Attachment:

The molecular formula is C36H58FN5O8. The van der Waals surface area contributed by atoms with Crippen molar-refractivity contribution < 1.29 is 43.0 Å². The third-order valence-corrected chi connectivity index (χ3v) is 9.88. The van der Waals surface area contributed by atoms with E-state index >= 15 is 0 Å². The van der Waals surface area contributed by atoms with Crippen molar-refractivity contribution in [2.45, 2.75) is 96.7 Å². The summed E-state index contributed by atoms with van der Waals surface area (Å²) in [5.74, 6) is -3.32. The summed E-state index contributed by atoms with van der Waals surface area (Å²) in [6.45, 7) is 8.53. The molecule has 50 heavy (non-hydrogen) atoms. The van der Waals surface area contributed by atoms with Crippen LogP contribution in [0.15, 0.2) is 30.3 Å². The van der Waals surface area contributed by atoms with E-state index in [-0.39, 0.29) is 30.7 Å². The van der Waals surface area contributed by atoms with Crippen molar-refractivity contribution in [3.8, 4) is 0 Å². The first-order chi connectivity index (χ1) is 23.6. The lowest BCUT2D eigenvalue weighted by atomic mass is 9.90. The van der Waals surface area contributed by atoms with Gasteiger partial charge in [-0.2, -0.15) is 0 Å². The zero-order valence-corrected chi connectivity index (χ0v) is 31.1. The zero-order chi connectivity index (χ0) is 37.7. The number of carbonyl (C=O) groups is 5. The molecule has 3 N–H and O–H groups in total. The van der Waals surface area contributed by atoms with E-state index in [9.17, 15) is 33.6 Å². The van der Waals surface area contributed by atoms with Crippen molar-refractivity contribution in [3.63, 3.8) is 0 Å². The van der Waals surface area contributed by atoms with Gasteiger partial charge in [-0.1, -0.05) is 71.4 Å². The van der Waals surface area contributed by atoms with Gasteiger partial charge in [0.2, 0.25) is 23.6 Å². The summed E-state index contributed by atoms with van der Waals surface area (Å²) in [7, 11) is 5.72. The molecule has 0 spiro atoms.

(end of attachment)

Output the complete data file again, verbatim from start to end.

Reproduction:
The molecular formula is C36H58FN5O8. The van der Waals surface area contributed by atoms with Crippen molar-refractivity contribution < 1.29 is 43.0 Å². The third-order valence-corrected chi connectivity index (χ3v) is 9.88. The van der Waals surface area contributed by atoms with E-state index >= 15 is 0 Å². The van der Waals surface area contributed by atoms with Crippen molar-refractivity contribution in [2.45, 2.75) is 96.7 Å². The summed E-state index contributed by atoms with van der Waals surface area (Å²) in [5.74, 6) is -3.32. The summed E-state index contributed by atoms with van der Waals surface area (Å²) in [6.45, 7) is 8.53. The molecule has 50 heavy (non-hydrogen) atoms. The van der Waals surface area contributed by atoms with Crippen LogP contribution in [0.15, 0.2) is 30.3 Å². The van der Waals surface area contributed by atoms with E-state index in [-0.39, 0.29) is 30.7 Å². The van der Waals surface area contributed by atoms with Crippen molar-refractivity contribution in [3.8, 4) is 0 Å². The first-order chi connectivity index (χ1) is 23.6. The lowest BCUT2D eigenvalue weighted by atomic mass is 9.90. The van der Waals surface area contributed by atoms with Gasteiger partial charge in [-0.2, -0.15) is 0 Å². The zero-order valence-corrected chi connectivity index (χ0v) is 31.1. The zero-order chi connectivity index (χ0) is 37.7. The number of carbonyl (C=O) groups is 5. The molecule has 3 N–H and O–H groups in total. The van der Waals surface area contributed by atoms with E-state index in [9.17, 15) is 33.6 Å². The van der Waals surface area contributed by atoms with Crippen molar-refractivity contribution in [3.63, 3.8) is 0 Å². The van der Waals surface area contributed by atoms with Gasteiger partial charge in [-0.1, -0.05) is 71.4 Å². The van der Waals surface area contributed by atoms with Gasteiger partial charge in [0.2, 0.25) is 23.6 Å². The summed E-state index contributed by atoms with van der Waals surface area (Å²) in [7, 11) is 5.72. The molecule has 0 spiro atoms.